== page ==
I have to admit to a degree of bewilderment and surprise at the length of the queue snaking down Henley Beach Road as I arrived at Thebby to witness Fiona O’Loughlin’s last show of her current Gap Year tour.

It was after all, opening night of the Festival, the SuperLoop Adelaide 500 concert was on, as were hundreds of Fringe events, and it was a night where the thermometer in my car was telling me it was still over forty degrees as the eight o’clock showtime was looming, and yet Adelaideans were fronting up in huge numbers to see one of their own simply deliver a few yarns about her tumultuous life of the last few years – much of which would have already been heard in interviews and read on websites and magazines repeatedly since her rebirth after a stint in rehab led to her subsequent career resurrection as a reality TV show star.

There was a palpable wave of love rippling in the air from the audience when O’Loughlin finally hit the stage. Every comic pause, wry aside and self-deprecating comment that followed was met with loud roars of laughter, some of which seemed disproportionate to the level of comic effect the often gentle humour the comedienne was employing was actually aiming for.

Gap Year details O’Loughlin recovery from her nadir, the alcohol induced coma which almost killed her, through rehab and the humbling, and not just a little humiliating, return to live with her parents at fifty two years of age. She also tells of the loving care and support she received from her siblings, and recounts her ‘phoenix rising’ moment as she is invited to compete, and ultimately taste victory, as a participant in I’m A Celebrity, Get Me Out Of Here.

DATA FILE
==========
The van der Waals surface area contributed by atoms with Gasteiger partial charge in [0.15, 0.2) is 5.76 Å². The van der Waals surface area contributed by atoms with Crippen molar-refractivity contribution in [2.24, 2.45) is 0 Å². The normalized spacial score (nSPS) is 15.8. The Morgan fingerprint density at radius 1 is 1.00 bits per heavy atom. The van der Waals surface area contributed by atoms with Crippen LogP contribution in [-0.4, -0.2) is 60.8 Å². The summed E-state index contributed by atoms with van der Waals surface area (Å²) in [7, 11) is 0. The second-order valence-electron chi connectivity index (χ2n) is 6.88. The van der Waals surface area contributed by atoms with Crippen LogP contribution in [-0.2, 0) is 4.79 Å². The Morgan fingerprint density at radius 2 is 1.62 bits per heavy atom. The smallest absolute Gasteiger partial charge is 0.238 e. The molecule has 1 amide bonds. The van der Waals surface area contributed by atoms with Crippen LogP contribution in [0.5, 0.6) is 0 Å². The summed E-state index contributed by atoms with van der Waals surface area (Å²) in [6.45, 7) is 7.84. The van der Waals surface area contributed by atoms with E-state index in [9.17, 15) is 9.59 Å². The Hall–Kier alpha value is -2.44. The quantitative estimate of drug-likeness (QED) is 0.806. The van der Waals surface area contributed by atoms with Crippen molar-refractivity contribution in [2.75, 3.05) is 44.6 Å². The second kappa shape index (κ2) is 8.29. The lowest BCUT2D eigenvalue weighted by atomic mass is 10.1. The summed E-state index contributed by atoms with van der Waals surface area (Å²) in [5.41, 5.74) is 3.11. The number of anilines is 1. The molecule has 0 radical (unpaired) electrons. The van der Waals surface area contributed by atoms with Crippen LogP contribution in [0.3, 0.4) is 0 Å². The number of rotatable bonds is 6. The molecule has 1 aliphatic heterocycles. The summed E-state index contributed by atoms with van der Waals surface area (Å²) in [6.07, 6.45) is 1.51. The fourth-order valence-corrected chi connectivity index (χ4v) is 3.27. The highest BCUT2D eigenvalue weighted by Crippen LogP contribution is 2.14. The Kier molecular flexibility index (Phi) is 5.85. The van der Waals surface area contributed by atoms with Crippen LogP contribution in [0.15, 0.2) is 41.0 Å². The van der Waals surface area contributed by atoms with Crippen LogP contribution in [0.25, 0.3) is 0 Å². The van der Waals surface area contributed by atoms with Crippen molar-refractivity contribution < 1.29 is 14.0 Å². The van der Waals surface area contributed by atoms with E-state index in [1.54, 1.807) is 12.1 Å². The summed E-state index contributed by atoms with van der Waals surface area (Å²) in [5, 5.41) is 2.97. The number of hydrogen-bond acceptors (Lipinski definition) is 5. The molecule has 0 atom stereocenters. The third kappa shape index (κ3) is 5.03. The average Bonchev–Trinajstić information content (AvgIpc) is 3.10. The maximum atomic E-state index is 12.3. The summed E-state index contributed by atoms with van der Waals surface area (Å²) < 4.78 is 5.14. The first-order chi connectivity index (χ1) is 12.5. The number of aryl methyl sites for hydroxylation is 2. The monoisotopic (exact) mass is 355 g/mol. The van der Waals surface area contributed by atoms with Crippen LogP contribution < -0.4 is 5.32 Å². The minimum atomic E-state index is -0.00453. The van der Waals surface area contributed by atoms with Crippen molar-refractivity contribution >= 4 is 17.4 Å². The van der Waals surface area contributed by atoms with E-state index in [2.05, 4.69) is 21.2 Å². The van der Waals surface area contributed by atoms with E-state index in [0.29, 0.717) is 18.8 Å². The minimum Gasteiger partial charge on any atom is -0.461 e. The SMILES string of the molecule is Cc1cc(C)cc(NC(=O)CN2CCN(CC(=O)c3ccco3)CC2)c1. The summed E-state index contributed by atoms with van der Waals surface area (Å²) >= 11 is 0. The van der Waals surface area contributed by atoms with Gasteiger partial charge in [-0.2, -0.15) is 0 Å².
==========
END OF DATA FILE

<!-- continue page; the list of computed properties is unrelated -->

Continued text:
Part of O’Loughlin’s appeal, apart from the ‘local girl struggles, but succeeds’ angle, is her ability to transcend the fact she is playing to a packed theatre and make it seem like she is just one of your closest friends informally shooting the breeze. There is no real sense of ego on show, hence no presumed barrier between storyteller and avid listener. She comes across as, for the most part, honest and generous of spirit, although just like when we talk to our friends, some occasional cattiness and the odd sharp putdown sneak out. There is a relationship of trust clearly evident in the interaction of both parties.

I smiled quite a few times throughout the show, but belly laughs just didn’t seem to come for me – but Blind Freddy could see I was the odd one out in this respect.

O’Loughlin knows her audience well and they totally accept her for who she is.

And, just like at a family get together, such as a wedding, funeral or at Christmas dinner, it doesn’t matter whether the stories you are hearing are being told for the first time, or the hundredth, it’s part of the ritual of reunion that we all accept, and is a concession we are happy to make to love and appreciation.

It’s also nice to know that there are so many good people in Adelaide who are prepared to make such an effort to get out and catch up with an old friend.

Rating: 3 1/2 stars



Fiona O’Laughlin – Gap Year was performed at the Thebarton Theatre on Friday 1 March, 2019.